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Invasive species the topic at April 13 'Living Sustainably' event

Cochrane Environmental Action Committee’s Living Sustainably speaker series is set for Saturday April 13th at 1pm at Frank Wills Hall.
The notorious creeping bell flower, an invasive species in Alberta.

The fourth and last session of the Cochrane Environmental Action Committee’s Living Sustainably speaker series is set for Saturday April 13th at 1pm at Frank Wills Hall.

The talk is about flora and fauna invasive species in and around Cochrane. And there are many. Canada thistle, yellow clematis, baby’s breath and the notorious creeping bell flower, to name just a few. Come learn about what other species are present, how to identify and strategies on proper removal and disposal.

Presenter Jade Patterson from Blooming Bee Gardening which is a Calgary-based business that specializes in creating and maintaining water sustainable gardens that promote the growth of plants native to the area. Their eco-friendly practices and use of sustainable materials are designed to reduce the impact on the environment, while creating beautiful and functional gardens that support local ecosystems.

Invasive alien species or invasive species are non-native species that have been introduced, intentionally or unintentionally, from other countries or ecosystems and threaten Alberta's ecosystems and biodiversity.

What the Government of Alberta is doing about invasive species

The Alberta government is responsible for the key role of control work; however, it is also taking other actions on invasive alien species, such as: developing educational materials about what invasive species are and their impacts; identifying the public's role in helping with solutions; working with stakeholder groups to coordinate control efforts, and, enhancing legislation, regulations and risk assessment tools.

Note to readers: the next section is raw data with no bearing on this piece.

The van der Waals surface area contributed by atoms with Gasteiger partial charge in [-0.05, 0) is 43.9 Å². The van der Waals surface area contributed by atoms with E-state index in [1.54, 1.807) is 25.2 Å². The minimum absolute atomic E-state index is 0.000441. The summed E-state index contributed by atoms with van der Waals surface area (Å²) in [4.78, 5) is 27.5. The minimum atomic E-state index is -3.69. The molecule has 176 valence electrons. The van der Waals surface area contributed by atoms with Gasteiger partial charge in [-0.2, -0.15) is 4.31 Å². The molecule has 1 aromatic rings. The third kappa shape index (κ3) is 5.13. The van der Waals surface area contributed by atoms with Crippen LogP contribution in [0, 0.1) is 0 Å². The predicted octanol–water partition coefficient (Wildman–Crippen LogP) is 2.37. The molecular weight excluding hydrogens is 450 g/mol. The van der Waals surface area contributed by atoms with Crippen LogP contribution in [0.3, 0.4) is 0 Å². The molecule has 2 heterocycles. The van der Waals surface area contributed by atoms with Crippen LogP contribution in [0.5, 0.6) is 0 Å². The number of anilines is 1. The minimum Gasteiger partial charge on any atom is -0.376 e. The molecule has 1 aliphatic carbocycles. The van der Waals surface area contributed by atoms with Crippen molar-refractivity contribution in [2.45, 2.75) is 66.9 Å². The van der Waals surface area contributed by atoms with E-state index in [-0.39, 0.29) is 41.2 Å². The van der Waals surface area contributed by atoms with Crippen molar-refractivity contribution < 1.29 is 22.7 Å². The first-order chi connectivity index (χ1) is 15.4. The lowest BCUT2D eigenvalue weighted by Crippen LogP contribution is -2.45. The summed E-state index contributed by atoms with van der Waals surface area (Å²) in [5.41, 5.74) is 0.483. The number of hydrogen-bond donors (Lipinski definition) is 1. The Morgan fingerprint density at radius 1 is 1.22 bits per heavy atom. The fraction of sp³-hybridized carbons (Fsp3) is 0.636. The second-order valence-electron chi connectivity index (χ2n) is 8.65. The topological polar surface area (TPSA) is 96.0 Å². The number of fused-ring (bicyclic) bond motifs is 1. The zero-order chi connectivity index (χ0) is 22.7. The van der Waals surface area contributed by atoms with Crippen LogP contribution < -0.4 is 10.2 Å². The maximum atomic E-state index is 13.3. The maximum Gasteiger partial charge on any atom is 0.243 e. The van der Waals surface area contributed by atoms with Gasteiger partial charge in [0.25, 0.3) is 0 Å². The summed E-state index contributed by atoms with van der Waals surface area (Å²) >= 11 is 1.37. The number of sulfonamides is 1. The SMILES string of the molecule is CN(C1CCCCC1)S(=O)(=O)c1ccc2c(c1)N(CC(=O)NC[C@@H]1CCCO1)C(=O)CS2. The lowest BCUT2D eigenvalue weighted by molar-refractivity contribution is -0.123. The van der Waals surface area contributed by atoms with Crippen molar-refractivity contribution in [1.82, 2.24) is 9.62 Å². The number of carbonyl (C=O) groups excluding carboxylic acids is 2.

Government, academics, industry, stewardship groups and the public all have a role to play in increasing awareness about invasive species. These sectors are working together to prevent invasive species from establishing and spreading.

The province’s invasive species website states: “This collaborative approach to invasive species management aims to improve awareness and preparedness, enhance communication and coordination, and improve resource allocation to decrease the risk of invasive species in Alberta.”

According to the International Union of Conservation and Nature (IUCN), invasive species are the second most common threat associated with species that have gone completely extinct and are the most common threat associated with extinctions of amphibians, reptiles, and mammals. Compared to other threats to biodiversity, invasive species rank second only to habitat destruction.

What are Invasive Species?

Invasive species are plants, animals, or other organisms that are not native to the ecosystem under consideration and whose introduction causes or is likely to cause economic or environmental harm or harm to human health.

Invasive species out-compete native species for food and space, alter or destroy ecosystems, disrupt food sources, and introduce parasites and disease. They also harm local economies by reducing crop yields and livestock forage production, decreasing property values, interfering with irrigation and water control structures, and discouraging outdoor recreation. Invasive species cost Alberta and Canada billions of dollars a year.

Registration for the talk is free and can be accessed at (

The presentation will be on April 13, from 1 to 2:30 pm at the Frank Wills Memorial Hall, 405-1 St. E in Cochrane.


Howard May

About the Author: Howard May

Howard was a journalist with the Calgary Herald and with the Abbotsford Times in BC, where he won a BC/Yukon Community Newspaper Association award for best outdoor writing.
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